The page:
Tips from the Nest: Packing for the Snowy Season
Heading to Europe this snowy season and have no idea what to pack? If you’re travelling from the southern hemisphere in summertime to the northern side of the globe, it can be tricky to know just how cold the frost will be and how to properly prepare for it. Luckily, I have put together the following tips to help ensure that you won’t be caught out in the cold on arrival.
The Difference in Temperature
If you’re coming from the heat, it can be hard to physically prepare your body for the extreme cold in some regions of Europe, but it’s a good idea to be aware of the temperature difference. In wintertime, weather across the European continent can be varied and very unpredictable. For example, in the month of December, Amsterdam, Germany, Hungary and Denmark are among the cooler of the countries with temperatures ranging between -1° and 6 to 7°. Warmer countries, such as Turkey, Greece, Spain and the United Kingdom are slightly toastier with temperatures ranging between 7° and 14°. However, European climates can be unpredictable, so for a more accurate forecast of your tour’s snowfall and climate, I recommend checking online or with your tour guide closer to departure.
Buy on Arrival
If you’re heading off with Albatross Tours for a Christmas tour and landing in a major capital city, it’s sometimes easier to purchase the majority of your bulky winter warmers once you have landed. I discovered this tip after travelling from Australia to Munich for the Austrian White Christmas Tour. Because the tour kicked off in Vienna, we had a few days up our sleeve to do some shopping in Munich. We stumbled across some of the city’s department stores, which stock plenty of snow and winter gear at discount prices. Many of Albatross’s winter tours land in Munich as a first stop, so if you’re staying in one of the city’s more central hotels (such as the Munich and Maritim hotels), you’ll be within a 10-minute walk from the closest H&M department store.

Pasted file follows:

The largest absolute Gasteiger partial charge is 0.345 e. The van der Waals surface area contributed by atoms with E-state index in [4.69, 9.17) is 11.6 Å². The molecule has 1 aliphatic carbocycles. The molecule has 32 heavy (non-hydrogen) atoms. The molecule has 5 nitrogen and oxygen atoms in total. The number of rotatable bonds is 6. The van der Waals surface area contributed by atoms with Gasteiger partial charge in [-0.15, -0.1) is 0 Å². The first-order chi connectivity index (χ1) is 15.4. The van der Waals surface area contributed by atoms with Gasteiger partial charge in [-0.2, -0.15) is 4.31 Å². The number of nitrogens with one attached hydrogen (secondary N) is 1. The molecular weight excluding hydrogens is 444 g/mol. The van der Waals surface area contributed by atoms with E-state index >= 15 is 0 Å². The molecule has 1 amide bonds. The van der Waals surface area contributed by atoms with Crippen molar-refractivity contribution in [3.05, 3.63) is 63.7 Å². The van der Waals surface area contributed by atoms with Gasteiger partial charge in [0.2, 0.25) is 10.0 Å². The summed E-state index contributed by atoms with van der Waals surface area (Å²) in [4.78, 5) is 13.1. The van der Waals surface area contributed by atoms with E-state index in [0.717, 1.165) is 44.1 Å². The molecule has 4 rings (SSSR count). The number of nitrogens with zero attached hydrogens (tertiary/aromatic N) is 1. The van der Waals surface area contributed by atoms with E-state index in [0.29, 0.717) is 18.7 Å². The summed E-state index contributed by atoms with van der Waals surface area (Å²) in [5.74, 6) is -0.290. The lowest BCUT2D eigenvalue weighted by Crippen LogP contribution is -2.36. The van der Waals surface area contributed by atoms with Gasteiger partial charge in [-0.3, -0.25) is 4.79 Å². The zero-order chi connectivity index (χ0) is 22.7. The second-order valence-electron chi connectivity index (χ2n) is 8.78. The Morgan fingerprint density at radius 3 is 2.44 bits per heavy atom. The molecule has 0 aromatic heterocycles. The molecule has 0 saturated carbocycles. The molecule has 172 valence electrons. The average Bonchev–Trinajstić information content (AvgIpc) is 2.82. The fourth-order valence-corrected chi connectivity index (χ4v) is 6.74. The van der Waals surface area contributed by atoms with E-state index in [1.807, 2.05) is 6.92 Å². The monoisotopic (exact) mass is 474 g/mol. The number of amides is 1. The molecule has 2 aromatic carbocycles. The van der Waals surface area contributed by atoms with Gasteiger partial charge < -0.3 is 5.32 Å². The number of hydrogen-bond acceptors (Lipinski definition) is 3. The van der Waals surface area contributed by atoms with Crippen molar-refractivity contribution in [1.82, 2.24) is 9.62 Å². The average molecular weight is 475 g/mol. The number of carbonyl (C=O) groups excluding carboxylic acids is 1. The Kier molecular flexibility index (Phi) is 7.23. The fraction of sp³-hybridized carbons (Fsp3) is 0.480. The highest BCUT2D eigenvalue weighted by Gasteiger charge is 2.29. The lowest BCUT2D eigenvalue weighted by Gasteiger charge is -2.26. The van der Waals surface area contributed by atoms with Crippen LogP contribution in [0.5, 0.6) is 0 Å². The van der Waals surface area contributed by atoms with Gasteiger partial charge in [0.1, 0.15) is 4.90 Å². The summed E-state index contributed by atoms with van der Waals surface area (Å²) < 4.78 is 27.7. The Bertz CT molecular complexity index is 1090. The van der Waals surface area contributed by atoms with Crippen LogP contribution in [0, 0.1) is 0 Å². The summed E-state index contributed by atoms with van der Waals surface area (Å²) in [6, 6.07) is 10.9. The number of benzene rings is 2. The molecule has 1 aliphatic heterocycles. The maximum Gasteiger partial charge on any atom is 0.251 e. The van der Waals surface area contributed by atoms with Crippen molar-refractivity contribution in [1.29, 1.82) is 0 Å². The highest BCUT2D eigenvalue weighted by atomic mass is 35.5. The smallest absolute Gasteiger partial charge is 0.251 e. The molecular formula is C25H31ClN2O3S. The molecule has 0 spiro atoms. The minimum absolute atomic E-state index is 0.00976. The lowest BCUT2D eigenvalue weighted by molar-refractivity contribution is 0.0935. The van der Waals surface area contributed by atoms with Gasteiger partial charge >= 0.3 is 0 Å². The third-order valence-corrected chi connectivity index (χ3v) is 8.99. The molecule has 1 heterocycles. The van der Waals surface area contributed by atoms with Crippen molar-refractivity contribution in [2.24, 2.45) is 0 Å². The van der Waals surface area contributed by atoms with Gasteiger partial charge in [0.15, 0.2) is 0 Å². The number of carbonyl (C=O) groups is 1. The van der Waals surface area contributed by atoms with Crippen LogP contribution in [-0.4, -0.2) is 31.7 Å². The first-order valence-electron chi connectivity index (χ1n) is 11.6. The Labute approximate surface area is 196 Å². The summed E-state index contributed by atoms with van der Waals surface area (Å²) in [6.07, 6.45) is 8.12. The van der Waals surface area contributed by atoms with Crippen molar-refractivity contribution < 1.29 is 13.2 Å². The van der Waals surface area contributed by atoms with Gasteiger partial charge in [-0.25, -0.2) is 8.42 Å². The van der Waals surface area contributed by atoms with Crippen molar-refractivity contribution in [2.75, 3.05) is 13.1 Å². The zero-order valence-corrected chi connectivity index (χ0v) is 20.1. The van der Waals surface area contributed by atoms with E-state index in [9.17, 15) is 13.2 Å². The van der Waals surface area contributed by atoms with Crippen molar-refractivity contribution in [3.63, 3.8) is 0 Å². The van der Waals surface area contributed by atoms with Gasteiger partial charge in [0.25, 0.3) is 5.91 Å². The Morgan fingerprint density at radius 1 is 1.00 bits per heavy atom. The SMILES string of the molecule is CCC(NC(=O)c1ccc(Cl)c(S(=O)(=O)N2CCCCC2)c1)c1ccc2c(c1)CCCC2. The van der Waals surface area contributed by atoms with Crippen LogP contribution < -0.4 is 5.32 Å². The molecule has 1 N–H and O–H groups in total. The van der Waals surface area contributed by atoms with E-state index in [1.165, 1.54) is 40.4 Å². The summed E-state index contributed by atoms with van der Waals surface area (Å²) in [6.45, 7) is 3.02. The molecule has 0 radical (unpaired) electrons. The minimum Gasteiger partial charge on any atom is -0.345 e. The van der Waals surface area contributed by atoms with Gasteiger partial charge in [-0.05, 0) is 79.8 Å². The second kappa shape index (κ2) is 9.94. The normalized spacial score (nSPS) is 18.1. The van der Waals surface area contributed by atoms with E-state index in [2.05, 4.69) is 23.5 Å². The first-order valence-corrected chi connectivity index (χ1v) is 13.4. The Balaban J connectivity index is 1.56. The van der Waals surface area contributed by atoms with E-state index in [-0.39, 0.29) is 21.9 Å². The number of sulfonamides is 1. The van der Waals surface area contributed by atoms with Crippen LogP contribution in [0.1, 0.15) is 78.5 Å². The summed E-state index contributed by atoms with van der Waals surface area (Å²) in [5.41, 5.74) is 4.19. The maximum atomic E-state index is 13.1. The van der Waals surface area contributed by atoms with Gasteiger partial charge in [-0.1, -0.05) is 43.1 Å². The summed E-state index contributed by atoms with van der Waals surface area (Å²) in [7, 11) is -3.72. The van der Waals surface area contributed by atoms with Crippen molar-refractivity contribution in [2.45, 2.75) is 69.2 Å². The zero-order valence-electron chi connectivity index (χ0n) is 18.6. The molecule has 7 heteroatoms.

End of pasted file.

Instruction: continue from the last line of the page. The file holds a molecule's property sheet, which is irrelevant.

Don’t Forget Your Snow Gear
For first-time snowbunnies, the task of buying the right snow gear can be daunting. Most Australians won’t have use for snow gear at home (even in the winter months) and are confused by the choice to either rent or buy outerwear for the slopes, particularly as quality winter clothes can be pricey.
The essentials for any adventure in the snow include a water-resistant jacket and pant set, goggles (which may sound silly but protect against the harsh glare of the snow), protective gloves or hand warmers, and warm woollen socks. If you know you’re likely to feel the bite of the cold, self-heating crystalised or ‘magic’ hand warmers might see you through – they heat up after being dunked in hot water and are completely reusable.
When it comes to packing for the cold, it’s best to know what you’re up against and consider buying winter wear at your destination, rather than before, so you can save time, travel light and overall, enjoy a smoother, warmer trip.